The fellow on the phone sounded dejected. He is the co-founder of an up-and-coming start-up in Bangalore, but has a problem socialising.
“Whenever I meet someone and say I have started a company of my own, they give me a look that says, ‘oh, yes, why not! There is so much money going around’.” That makes him feel like a money vending machine.
His discomfiture may not last long, going by a spate of reports in print and digital publications that say less money is flowing towards start-ups now, and it is taking longer to come through. These reports also suggest that investors are waking up to the prospect of a valuation bubble. That when the bubble bursts, it will leave quite a debris of fallen start-ups.
The reports point to several signs. They say a famous start-up has been talking to investor for months to raise more money but has not made much headway. That another has raised a round at a valuation either the same or lower than that in the previous round. They say investors are taking much longer to sign cheques, unlike last year when a deal could be closed in just a couple of weeks. They highlight the high rate at which online market places burn cash as they cajole sellers to give deeper discounts. Yet another report says valuations of Indian start-ups are being scrutinised because of the fall in market capitalisation of new age ventures in the US and China.
Really? Where is this talk going? Let’s ignore comparisons of privately funded Indian start-ups with e-commerce companies listed on stock exchanges in the US and China. They belong to different worlds. And investors in stock markets are a different species from those who put in money in the early stages of a start-up.
Early investors in a new company come in not for the promise of profits it exhibits, but because they think it will one day change the world. That is the reason why, as the FT pointed out, the fledgling Tesla Motors is valued at about half as much as the stalwart BMW, although BMW sells 35 times as many vehicles. If the promise of changing the world is fulfilled, profits will come in a deluge.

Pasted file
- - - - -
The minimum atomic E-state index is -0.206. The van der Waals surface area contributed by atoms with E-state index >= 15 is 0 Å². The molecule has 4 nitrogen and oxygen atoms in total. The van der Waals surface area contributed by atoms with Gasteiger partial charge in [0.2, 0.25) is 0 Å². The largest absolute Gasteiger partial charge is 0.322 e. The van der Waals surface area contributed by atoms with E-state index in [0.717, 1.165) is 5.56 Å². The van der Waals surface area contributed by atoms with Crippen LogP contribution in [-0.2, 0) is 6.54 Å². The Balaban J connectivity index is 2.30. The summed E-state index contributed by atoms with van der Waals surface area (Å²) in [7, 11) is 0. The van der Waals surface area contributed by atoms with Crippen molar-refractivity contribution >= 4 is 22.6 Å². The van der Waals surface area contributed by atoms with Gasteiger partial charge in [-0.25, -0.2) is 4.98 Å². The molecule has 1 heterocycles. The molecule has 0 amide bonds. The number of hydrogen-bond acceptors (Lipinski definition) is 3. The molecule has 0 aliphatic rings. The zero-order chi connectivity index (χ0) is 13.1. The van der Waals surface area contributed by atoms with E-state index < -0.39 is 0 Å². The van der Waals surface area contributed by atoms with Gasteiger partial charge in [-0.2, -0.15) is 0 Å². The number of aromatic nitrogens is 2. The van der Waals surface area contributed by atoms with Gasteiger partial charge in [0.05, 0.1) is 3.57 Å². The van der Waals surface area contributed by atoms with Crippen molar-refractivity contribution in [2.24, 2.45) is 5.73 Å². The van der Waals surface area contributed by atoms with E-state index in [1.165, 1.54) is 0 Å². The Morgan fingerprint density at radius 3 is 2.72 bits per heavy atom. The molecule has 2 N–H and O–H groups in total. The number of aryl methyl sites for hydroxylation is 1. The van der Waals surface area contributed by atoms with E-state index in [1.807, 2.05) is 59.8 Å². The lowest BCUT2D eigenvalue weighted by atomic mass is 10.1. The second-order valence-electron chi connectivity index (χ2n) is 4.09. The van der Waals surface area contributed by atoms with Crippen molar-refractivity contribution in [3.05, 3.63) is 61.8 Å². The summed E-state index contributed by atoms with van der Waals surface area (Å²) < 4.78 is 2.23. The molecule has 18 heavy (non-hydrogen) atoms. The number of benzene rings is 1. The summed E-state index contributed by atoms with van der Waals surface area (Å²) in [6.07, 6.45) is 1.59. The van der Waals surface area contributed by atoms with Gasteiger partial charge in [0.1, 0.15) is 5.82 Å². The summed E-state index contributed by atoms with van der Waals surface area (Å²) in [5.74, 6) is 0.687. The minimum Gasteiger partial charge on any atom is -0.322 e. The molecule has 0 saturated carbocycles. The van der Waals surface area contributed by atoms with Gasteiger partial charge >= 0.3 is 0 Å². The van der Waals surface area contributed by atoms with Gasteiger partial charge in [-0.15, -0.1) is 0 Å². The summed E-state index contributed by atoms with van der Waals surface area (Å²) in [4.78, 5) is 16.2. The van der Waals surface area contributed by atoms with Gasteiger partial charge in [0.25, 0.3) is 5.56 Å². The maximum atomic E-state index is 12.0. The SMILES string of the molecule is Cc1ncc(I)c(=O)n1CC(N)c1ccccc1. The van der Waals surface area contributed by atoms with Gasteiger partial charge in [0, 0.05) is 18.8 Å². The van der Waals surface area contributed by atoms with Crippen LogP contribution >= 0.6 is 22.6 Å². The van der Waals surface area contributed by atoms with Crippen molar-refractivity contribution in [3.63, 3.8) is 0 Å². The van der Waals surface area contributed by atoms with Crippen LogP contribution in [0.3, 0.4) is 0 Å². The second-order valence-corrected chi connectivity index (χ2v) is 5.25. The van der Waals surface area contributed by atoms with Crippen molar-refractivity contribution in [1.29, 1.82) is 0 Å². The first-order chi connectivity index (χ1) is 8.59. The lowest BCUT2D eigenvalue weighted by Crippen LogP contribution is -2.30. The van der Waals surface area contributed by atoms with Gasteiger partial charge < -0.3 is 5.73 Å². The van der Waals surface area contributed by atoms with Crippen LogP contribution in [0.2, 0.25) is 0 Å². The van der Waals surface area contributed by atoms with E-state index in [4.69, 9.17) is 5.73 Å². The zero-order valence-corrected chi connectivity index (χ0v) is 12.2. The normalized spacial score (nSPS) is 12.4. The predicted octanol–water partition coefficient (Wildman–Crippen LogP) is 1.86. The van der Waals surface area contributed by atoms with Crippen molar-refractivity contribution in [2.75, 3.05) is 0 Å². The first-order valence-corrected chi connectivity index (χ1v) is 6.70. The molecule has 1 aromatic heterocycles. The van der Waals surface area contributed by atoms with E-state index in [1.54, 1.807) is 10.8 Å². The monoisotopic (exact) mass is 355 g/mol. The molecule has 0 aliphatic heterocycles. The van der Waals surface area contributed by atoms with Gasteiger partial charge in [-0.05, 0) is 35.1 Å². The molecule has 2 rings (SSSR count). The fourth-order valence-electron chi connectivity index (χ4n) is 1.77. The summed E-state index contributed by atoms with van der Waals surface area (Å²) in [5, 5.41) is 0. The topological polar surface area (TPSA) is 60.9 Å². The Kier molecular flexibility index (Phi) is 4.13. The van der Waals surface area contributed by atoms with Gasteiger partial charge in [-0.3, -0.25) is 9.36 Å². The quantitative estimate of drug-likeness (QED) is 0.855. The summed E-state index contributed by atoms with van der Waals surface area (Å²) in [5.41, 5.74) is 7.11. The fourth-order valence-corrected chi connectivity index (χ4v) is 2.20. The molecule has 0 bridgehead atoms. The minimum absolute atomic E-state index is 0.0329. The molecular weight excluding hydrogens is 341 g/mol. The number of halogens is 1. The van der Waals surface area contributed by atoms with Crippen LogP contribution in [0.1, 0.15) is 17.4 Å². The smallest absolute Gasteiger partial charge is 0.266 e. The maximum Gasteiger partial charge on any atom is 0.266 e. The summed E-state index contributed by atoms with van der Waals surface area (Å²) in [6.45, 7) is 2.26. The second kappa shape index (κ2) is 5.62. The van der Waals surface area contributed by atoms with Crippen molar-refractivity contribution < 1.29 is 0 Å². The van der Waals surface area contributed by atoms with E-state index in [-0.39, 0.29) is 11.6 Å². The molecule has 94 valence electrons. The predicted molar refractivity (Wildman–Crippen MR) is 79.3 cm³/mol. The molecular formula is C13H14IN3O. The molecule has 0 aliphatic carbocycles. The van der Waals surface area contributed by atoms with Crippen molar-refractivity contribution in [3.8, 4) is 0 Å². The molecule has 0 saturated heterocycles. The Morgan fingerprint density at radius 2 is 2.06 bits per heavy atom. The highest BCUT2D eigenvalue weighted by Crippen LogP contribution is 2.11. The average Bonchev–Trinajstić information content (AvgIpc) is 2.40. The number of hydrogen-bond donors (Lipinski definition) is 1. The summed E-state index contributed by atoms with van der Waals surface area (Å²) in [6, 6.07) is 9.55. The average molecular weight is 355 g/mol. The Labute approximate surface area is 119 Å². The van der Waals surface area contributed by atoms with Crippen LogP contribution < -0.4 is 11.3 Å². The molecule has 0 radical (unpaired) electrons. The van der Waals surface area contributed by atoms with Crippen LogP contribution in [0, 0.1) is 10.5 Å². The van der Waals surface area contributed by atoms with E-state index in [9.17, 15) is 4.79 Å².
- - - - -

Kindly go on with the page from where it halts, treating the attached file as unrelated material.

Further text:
That is the rationale – or lack of it, some would say – for investing in start-ups. It is established that seven out of 10 – some say nine -- will fail. But the three that work – all right, one -- will make you very rich. What’s more, they will leave you happy and satisfied. That is the way of the start-up world. It you are too soft for it, don’t come in.
That does not mean it is the refuge of the irrationally exuberant. If you talk to the investors who take early bets on start-ups, they will tell you it is a science. Ravi Kiran thinks of VentureNursery, which he co-founded three years ago, as having the same rigour as a top-flight business school. As many as 400 start-ups, he says, apply for each of its 90-day accelerator programmes. Only two are selected. At the end of the programme, they make a presentation before VentureNursery’s members, who decide whether the start-up is ready to graduate and seek venture funding. It is a stiff examination. Not all pass.
There are other methods that investors follow. But all of them are very particular about a few criteria before signing a cheque. Everyone looks carefully at the team, market, business model, sustainable differentiation, deal, and pricing.
There are variations within this framework. Some investors invest more in the market, others more in the team irrespective of the market. A third category does a mix of the two. The head of a highly successful VC says he is more biased towards the team but he has to believe in the market. And he likes his founders to be missionary and visionary than mercenary. Missionaries and visionaries attract the best talent.
Finally, all investors look for entrepreneurs who build to last, not build to sell.
By this time, you may be wondering if this is entirely science. Maybe not. But if you wanted to go entirely by science, you would not put your money on Tesla. For you, there is always BMW.